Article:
Day 3: Mount Whitney Day Hike

Wednesday, July 27, 2016, 12 miles Map

By Squiggly with commentary from Square

Because we were located between Crabtree Meadows and Mount Whitney, we were awakened by the sounds of hiking poles passing our campsite starting at about midnight. By 2AM or so, there seemed to be a steady flow of people hiking, so by 3 AM Square and I decided to just get up and join the crowd.

Our plan was to leave our tent, and sleeping supplies, hike up Mount Whitney and then return to the tent and either stay at the same location for night 4 or pack up and get some miles on the JMT before calling it a day. So, we filled our packs with lunch, some snacks and water, and our down coats before setting off. {Square: Our packs were L-I-T-E! Wonderfully!}

I’ve never hiked in the dark before. I had my headlamp on and followed in Square’s footsteps trying to keep my feet dry, as there were several runoff crossings and muddy spots. We had about a mile or so in before we came upon Guitar Lake. At Guitar Lake it was like the stars were on the ground, as many hikers were camped all around the lake and all we could see were dots of light from their headlamps. We could also see the headlamps of those that were ahead of us on the Whitney climb; they were seemingly miles above us and it was a sober reminder that we had hours of climbing ahead of us.

Using the headlamp to hike was actually probably a bit of a safety blanket for me as we ascended Whitney. I could only see the two feet in front of me and I was concentrating so hard on where I put my feet that I didn’t bother to try and shine my light around to check out my surroundings, which, I would later find out, were a bit harrowing at times!


For the 6 mile climb we had agreed to institute a hike for 45 minutes, then take a rest policy. We’d read that taking your time is critical and that staying hydrated and eating frequently was a good idea. So, by forcing ourselves to stop regularly, we would by default be eating and drinking each time as well. We hadn’t packed a real breakfast for this morning, only a couple of granola bars and other snacks to get us through until lunch. It was a long trek, but not steep, just a constant uphill grade. About 2 miles from the top the sun started to peak over the mountain and we were treated to some amazing views.


There are times when you’re hiking that you’re miserable and your hiking partner is doing fine. And there are times when your hiking partner isn’t doing so hot, but you feel great. It is those times when you use each other to get through and keep moving. My miserable time is usually about 4-5 PM daily when I can feel my heart beating in my feet, my legs are tired and I just want to eat supper. Square rarely has a “cranky time” but when he does, the timing varies. This day, it was about 7AM. We were one to two miles from the top and Square started to drop behind. He admitted that he was having some mental/physical fatigue. I forced him to take a break. We talked a bit about the challenges that lay ahead. We talked a little bit about the challenges our Mothers had faced with terminal cancer and the resulting chemotherapy. We expressed gratitude and admiration for the strength that they had shown. It was an emotional time, but also rejuvenating. Sometimes, even sitting for 5 minutes is all you need to regain resolve and continue on. Sometimes, you need to sit, cry, eat a granola bar, question what the hell you’re doing, and then you’re able to move on. It’s all relative. {Square: Our niece had taken the time to draw us a picture of us hiking over a mountain before we left for this trip. It said “Just Keep Hiking”, in crayon, all over the picture.  My understanding is she spun this from a saying in the movie Finding Nemo where their mantra was “Just keep swimming, just keep swimming!”.  For this particular difficult section, these words were my drum beat to the top.  Every step I whispered them to myself.  It was that difficult and that methodical.  Hiking is one of those “Mind over matter” activities, and sometimes grabbing onto a very simple phrase is the only thing that allows you to continue.}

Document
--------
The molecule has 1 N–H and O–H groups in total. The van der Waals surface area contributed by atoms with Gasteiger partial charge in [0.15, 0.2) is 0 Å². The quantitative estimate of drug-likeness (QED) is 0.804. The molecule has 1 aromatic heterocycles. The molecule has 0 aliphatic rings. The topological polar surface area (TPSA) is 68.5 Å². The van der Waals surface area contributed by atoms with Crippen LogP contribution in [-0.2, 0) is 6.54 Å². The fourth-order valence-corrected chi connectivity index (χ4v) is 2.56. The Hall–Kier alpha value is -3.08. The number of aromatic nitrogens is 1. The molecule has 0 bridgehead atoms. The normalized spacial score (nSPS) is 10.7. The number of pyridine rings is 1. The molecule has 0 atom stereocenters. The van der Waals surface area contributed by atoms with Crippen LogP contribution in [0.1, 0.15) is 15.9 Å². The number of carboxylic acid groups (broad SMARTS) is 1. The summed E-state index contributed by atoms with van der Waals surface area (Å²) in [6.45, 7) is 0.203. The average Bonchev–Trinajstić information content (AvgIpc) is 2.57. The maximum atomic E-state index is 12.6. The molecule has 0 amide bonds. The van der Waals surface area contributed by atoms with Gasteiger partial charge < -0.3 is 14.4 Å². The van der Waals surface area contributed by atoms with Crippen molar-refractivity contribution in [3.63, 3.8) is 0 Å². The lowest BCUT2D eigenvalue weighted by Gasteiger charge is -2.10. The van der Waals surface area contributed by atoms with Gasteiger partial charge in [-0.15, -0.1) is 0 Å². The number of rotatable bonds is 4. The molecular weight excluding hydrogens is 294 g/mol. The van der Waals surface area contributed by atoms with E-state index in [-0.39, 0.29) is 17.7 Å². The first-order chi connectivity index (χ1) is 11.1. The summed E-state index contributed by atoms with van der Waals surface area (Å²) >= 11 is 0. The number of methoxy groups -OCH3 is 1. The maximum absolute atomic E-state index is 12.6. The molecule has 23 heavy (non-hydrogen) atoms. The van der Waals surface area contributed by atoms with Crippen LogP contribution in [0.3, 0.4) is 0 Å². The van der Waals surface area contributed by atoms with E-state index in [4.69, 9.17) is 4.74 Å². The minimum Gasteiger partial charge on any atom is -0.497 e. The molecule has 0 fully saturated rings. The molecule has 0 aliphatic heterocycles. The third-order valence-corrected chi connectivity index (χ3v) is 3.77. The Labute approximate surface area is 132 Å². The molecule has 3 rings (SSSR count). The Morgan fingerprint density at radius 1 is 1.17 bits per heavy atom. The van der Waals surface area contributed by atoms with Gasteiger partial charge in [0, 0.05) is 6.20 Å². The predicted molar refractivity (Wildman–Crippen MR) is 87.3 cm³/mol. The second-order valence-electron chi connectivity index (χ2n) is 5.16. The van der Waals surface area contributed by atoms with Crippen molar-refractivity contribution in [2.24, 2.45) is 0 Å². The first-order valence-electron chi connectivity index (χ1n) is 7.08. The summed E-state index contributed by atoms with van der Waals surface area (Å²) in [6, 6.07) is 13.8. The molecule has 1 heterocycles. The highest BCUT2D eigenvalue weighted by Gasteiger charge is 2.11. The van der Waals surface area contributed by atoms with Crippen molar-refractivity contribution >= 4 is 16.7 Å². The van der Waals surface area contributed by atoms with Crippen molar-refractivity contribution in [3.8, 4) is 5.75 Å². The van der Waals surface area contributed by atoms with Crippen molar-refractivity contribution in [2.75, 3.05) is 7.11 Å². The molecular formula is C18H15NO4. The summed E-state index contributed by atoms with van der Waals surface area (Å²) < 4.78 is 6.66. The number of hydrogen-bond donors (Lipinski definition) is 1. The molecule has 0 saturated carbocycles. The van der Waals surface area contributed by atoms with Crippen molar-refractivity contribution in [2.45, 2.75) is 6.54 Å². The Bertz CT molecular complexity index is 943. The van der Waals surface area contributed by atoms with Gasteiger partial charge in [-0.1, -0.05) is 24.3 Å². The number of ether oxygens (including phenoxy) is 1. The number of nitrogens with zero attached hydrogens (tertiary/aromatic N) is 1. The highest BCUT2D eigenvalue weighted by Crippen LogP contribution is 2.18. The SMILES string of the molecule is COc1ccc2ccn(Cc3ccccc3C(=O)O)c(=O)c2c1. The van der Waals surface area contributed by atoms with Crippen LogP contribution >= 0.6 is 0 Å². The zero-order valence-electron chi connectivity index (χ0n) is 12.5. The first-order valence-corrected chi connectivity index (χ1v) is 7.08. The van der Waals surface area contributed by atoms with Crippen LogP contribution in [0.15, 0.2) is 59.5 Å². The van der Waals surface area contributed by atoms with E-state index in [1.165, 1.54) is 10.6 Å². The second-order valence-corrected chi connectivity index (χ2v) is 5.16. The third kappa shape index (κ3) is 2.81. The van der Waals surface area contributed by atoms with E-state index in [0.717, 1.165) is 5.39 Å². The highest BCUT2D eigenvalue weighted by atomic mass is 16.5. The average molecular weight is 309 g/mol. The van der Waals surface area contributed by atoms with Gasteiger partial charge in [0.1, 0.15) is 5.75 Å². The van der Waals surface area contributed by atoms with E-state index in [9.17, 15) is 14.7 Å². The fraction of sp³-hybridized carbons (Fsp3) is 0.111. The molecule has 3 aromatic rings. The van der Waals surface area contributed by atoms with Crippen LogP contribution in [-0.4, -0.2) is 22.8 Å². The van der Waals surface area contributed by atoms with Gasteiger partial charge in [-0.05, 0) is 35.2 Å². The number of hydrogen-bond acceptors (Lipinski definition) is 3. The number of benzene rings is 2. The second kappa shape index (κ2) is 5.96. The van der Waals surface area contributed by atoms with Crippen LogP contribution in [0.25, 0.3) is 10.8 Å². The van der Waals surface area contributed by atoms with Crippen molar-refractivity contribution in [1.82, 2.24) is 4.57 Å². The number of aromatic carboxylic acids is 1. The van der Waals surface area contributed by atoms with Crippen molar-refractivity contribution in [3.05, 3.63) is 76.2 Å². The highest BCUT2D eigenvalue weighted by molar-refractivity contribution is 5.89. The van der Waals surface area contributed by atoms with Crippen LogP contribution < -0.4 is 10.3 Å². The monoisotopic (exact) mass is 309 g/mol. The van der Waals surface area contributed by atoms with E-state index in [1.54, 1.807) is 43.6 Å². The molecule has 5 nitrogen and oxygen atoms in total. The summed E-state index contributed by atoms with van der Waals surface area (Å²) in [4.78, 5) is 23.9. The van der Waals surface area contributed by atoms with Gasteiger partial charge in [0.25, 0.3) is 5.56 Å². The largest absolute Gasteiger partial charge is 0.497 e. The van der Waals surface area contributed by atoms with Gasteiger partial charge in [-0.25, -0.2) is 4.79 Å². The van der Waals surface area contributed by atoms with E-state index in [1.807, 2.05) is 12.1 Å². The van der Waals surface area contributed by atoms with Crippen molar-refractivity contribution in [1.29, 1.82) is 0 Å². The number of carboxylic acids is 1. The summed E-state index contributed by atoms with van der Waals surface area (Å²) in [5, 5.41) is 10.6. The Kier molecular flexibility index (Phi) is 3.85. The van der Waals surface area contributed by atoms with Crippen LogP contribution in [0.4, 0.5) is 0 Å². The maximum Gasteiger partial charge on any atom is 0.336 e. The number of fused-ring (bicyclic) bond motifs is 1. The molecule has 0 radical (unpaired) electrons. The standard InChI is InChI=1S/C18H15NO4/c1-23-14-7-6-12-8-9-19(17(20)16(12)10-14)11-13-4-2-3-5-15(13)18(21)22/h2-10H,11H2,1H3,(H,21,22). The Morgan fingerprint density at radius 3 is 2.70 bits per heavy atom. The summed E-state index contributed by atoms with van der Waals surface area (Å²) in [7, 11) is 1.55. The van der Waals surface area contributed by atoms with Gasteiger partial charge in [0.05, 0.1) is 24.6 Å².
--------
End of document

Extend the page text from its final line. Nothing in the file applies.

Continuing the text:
For the last couple of miles, we passed folks that had been at the top of Mount Whitney for the sunrise and were then on their way back down. Each one said “You’re almost there! Keep going!” We summited Mount Whitney at 8AM. 14,500 ft! It was amazing in so many ways. There were people all around admiring the view. Rewarding doesn’t even describe it and the pictures don’t do the views justice in any way.  We signed the trail register to record our accomplishment!


We had cell service, so we posted some Facebook pictures and may have texted some people. The details are a little hazy, probably due to the altitude, sleep deprivation, and exhaustion cocktail we were operating on. We talked to other hikers, some which were finishing their JMT journey. One girl called her mom and said “Mom, I’m on the top of Mount F*ckin’ Whitney!” She was with a group celebrating someone’s 50th birthday. They had carried mini bottles of champagne to the summit to celebrate. Once they headed down, their journey was over, and we could tell that they didn’t want it to end. They lingered on even after we’d decided to head back down.

While we were admiring the views (1,2,3…) a woman approached me and asked, “Are you Ladies of the JMT?” I said, “yes!” and we hugged like we were old friends. One of the facebook groups that I’d been relying heavily on for trail info is called “Ladies of the JMT”. It’s a great resource for all things trail related, but a safe space where women can talk about girl specific trail issues. It’d been decided that 2016 JMT lady hikers would tie a turquoise bandana somewhere on them or their body or packs while hiking the trail so that we could easily recognize one another. I had mine on my pack and Liz was wearing hers to shield her neck from the blazing sun. We chatted with Liz a bit and realized that she too was traveling northbound on the JMT and that she had her first scheduled resupply the same day we did. One major difference, she was traveling solo! It was so great speaking with her, and I was excited that there’d be someone we knew at the resupply location. She’d stayed at Crabtree Meadows the night before and planned to return there that night. Read more about Liz’s Mount Whitney experience.